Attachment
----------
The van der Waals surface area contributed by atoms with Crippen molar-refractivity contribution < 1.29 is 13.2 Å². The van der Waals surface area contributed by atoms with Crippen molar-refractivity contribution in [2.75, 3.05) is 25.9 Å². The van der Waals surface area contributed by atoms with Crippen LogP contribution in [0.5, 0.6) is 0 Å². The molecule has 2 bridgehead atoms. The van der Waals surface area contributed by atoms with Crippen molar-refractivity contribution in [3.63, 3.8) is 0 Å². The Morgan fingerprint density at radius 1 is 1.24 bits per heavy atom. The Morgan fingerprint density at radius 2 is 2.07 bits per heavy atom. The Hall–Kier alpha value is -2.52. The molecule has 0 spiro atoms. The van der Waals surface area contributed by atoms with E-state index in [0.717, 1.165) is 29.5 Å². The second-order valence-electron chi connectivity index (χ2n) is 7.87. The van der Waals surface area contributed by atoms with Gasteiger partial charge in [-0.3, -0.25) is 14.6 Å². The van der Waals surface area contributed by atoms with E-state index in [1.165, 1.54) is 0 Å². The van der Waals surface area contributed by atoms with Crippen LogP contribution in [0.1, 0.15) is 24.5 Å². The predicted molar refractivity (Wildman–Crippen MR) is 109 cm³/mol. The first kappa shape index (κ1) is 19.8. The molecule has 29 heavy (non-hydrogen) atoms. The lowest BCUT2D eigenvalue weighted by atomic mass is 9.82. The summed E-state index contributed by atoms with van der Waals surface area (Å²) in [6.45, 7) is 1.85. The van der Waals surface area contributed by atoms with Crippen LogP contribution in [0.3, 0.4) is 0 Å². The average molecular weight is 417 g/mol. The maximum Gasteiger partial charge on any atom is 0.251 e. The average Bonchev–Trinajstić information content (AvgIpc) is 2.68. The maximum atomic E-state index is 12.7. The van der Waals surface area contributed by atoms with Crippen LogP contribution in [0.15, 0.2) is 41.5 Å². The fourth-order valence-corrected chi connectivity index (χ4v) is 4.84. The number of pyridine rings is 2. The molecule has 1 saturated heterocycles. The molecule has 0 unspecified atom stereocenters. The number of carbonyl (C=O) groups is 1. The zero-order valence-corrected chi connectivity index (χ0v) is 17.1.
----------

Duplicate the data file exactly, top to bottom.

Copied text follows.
The van der Waals surface area contributed by atoms with Crippen molar-refractivity contribution < 1.29 is 13.2 Å². The van der Waals surface area contributed by atoms with Crippen molar-refractivity contribution in [2.75, 3.05) is 25.9 Å². The van der Waals surface area contributed by atoms with Crippen LogP contribution in [0.5, 0.6) is 0 Å². The molecule has 2 bridgehead atoms. The van der Waals surface area contributed by atoms with Crippen molar-refractivity contribution in [3.63, 3.8) is 0 Å². The Morgan fingerprint density at radius 1 is 1.24 bits per heavy atom. The Morgan fingerprint density at radius 2 is 2.07 bits per heavy atom. The Hall–Kier alpha value is -2.52. The molecule has 0 spiro atoms. The van der Waals surface area contributed by atoms with E-state index in [0.717, 1.165) is 29.5 Å². The second-order valence-electron chi connectivity index (χ2n) is 7.87. The van der Waals surface area contributed by atoms with Gasteiger partial charge in [-0.3, -0.25) is 14.6 Å². The van der Waals surface area contributed by atoms with E-state index in [1.165, 1.54) is 0 Å². The van der Waals surface area contributed by atoms with Crippen LogP contribution in [0.1, 0.15) is 24.5 Å². The predicted molar refractivity (Wildman–Crippen MR) is 109 cm³/mol. The first kappa shape index (κ1) is 19.8. The molecule has 29 heavy (non-hydrogen) atoms. The lowest BCUT2D eigenvalue weighted by atomic mass is 9.82. The summed E-state index contributed by atoms with van der Waals surface area (Å²) in [6.45, 7) is 1.85. The van der Waals surface area contributed by atoms with Crippen LogP contribution in [0.3, 0.4) is 0 Å². The average molecular weight is 417 g/mol. The maximum Gasteiger partial charge on any atom is 0.251 e. The average Bonchev–Trinajstić information content (AvgIpc) is 2.68. The maximum atomic E-state index is 12.7. The van der Waals surface area contributed by atoms with Crippen LogP contribution in [0.15, 0.2) is 41.5 Å². The fourth-order valence-corrected chi connectivity index (χ4v) is 4.84. The number of pyridine rings is 2. The molecule has 1 saturated heterocycles. The molecule has 0 unspecified atom stereocenters. The number of carbonyl (C=O) groups is 1. The zero-order valence-corrected chi connectivity index (χ0v) is 17.1.